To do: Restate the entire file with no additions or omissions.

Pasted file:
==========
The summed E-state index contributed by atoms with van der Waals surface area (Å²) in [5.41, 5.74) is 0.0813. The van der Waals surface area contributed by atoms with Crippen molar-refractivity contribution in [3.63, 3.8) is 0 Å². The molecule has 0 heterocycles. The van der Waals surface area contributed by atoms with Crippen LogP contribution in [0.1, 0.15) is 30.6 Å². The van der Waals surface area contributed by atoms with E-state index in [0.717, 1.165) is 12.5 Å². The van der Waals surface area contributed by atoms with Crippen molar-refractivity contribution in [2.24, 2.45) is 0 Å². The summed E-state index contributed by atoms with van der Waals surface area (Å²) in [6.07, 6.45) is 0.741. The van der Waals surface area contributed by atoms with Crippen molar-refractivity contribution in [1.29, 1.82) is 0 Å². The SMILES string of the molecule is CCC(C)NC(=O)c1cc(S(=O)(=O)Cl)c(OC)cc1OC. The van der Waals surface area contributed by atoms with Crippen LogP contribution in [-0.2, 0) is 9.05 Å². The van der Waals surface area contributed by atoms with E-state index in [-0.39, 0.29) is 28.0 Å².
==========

The summed E-state index contributed by atoms with van der Waals surface area (Å²) in [5.41, 5.74) is 0.0813. The van der Waals surface area contributed by atoms with Crippen molar-refractivity contribution in [3.63, 3.8) is 0 Å². The molecule has 0 heterocycles. The van der Waals surface area contributed by atoms with Crippen LogP contribution in [0.1, 0.15) is 30.6 Å². The van der Waals surface area contributed by atoms with E-state index in [0.717, 1.165) is 12.5 Å². The van der Waals surface area contributed by atoms with Crippen molar-refractivity contribution in [2.24, 2.45) is 0 Å². The summed E-state index contributed by atoms with van der Waals surface area (Å²) in [6.07, 6.45) is 0.741. The van der Waals surface area contributed by atoms with Crippen molar-refractivity contribution in [1.29, 1.82) is 0 Å². The SMILES string of the molecule is CCC(C)NC(=O)c1cc(S(=O)(=O)Cl)c(OC)cc1OC. The van der Waals surface area contributed by atoms with Crippen LogP contribution in [-0.2, 0) is 9.05 Å². The van der Waals surface area contributed by atoms with E-state index in [-0.39, 0.29) is 28.0 Å².